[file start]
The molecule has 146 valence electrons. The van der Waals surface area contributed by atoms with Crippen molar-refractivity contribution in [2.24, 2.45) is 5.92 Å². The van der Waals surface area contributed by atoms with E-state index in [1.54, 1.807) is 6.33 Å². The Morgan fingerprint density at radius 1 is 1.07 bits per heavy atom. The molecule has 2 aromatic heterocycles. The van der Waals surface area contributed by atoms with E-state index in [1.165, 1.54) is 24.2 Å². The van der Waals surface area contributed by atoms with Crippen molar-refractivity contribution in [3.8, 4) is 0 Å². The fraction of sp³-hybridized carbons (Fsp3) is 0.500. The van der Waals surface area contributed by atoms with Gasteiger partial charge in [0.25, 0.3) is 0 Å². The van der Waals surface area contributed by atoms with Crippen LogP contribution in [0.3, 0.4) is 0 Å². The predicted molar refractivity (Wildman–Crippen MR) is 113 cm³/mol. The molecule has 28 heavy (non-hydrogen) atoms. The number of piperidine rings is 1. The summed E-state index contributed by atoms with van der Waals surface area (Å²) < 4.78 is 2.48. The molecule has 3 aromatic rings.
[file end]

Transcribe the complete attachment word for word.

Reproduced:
The molecule has 146 valence electrons. The van der Waals surface area contributed by atoms with Crippen molar-refractivity contribution in [2.24, 2.45) is 5.92 Å². The van der Waals surface area contributed by atoms with E-state index in [1.54, 1.807) is 6.33 Å². The Morgan fingerprint density at radius 1 is 1.07 bits per heavy atom. The molecule has 2 aromatic heterocycles. The van der Waals surface area contributed by atoms with E-state index in [1.165, 1.54) is 24.2 Å². The van der Waals surface area contributed by atoms with Crippen molar-refractivity contribution in [3.8, 4) is 0 Å². The fraction of sp³-hybridized carbons (Fsp3) is 0.500. The van der Waals surface area contributed by atoms with Gasteiger partial charge in [0.25, 0.3) is 0 Å². The van der Waals surface area contributed by atoms with Crippen LogP contribution in [0.3, 0.4) is 0 Å². The predicted molar refractivity (Wildman–Crippen MR) is 113 cm³/mol. The molecule has 28 heavy (non-hydrogen) atoms. The number of piperidine rings is 1. The summed E-state index contributed by atoms with van der Waals surface area (Å²) < 4.78 is 2.48. The molecule has 3 aromatic rings.